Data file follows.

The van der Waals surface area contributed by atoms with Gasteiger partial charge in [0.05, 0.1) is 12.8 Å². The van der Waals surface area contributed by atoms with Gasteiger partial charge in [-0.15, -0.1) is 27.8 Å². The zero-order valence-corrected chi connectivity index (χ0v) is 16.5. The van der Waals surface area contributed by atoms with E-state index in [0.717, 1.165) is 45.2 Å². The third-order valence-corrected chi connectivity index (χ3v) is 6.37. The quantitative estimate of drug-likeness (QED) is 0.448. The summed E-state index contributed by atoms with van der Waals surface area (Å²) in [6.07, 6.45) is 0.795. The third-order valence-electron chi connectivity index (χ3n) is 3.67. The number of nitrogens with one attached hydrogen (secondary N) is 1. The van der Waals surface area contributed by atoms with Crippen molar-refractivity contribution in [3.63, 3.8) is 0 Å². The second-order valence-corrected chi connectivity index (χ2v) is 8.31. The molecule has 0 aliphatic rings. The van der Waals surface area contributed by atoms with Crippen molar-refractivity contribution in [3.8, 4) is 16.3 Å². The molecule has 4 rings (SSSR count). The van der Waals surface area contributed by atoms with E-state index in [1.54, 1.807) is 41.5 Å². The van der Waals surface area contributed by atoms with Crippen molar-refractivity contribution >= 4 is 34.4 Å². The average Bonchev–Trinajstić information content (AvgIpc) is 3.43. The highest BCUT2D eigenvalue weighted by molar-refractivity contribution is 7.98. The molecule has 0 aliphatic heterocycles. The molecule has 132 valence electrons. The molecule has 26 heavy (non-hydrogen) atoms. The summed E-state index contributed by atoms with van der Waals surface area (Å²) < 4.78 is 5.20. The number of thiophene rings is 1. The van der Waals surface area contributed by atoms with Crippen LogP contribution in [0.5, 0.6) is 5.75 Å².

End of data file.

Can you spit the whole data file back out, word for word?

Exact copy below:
The van der Waals surface area contributed by atoms with Gasteiger partial charge in [0.05, 0.1) is 12.8 Å². The van der Waals surface area contributed by atoms with Gasteiger partial charge in [-0.15, -0.1) is 27.8 Å². The zero-order valence-corrected chi connectivity index (χ0v) is 16.5. The van der Waals surface area contributed by atoms with E-state index in [0.717, 1.165) is 45.2 Å². The third-order valence-corrected chi connectivity index (χ3v) is 6.37. The quantitative estimate of drug-likeness (QED) is 0.448. The summed E-state index contributed by atoms with van der Waals surface area (Å²) in [6.07, 6.45) is 0.795. The third-order valence-electron chi connectivity index (χ3n) is 3.67. The number of nitrogens with one attached hydrogen (secondary N) is 1. The van der Waals surface area contributed by atoms with Crippen molar-refractivity contribution in [3.63, 3.8) is 0 Å². The second-order valence-corrected chi connectivity index (χ2v) is 8.31. The molecule has 0 aliphatic rings. The van der Waals surface area contributed by atoms with Crippen molar-refractivity contribution in [3.8, 4) is 16.3 Å². The molecule has 4 rings (SSSR count). The van der Waals surface area contributed by atoms with E-state index in [1.54, 1.807) is 41.5 Å². The van der Waals surface area contributed by atoms with Crippen molar-refractivity contribution >= 4 is 34.4 Å². The average Bonchev–Trinajstić information content (AvgIpc) is 3.43. The highest BCUT2D eigenvalue weighted by molar-refractivity contribution is 7.98. The molecule has 0 aliphatic heterocycles. The molecule has 132 valence electrons. The molecule has 26 heavy (non-hydrogen) atoms. The summed E-state index contributed by atoms with van der Waals surface area (Å²) < 4.78 is 5.20. The number of thiophene rings is 1. The van der Waals surface area contributed by atoms with Crippen LogP contribution in [0.5, 0.6) is 5.75 Å².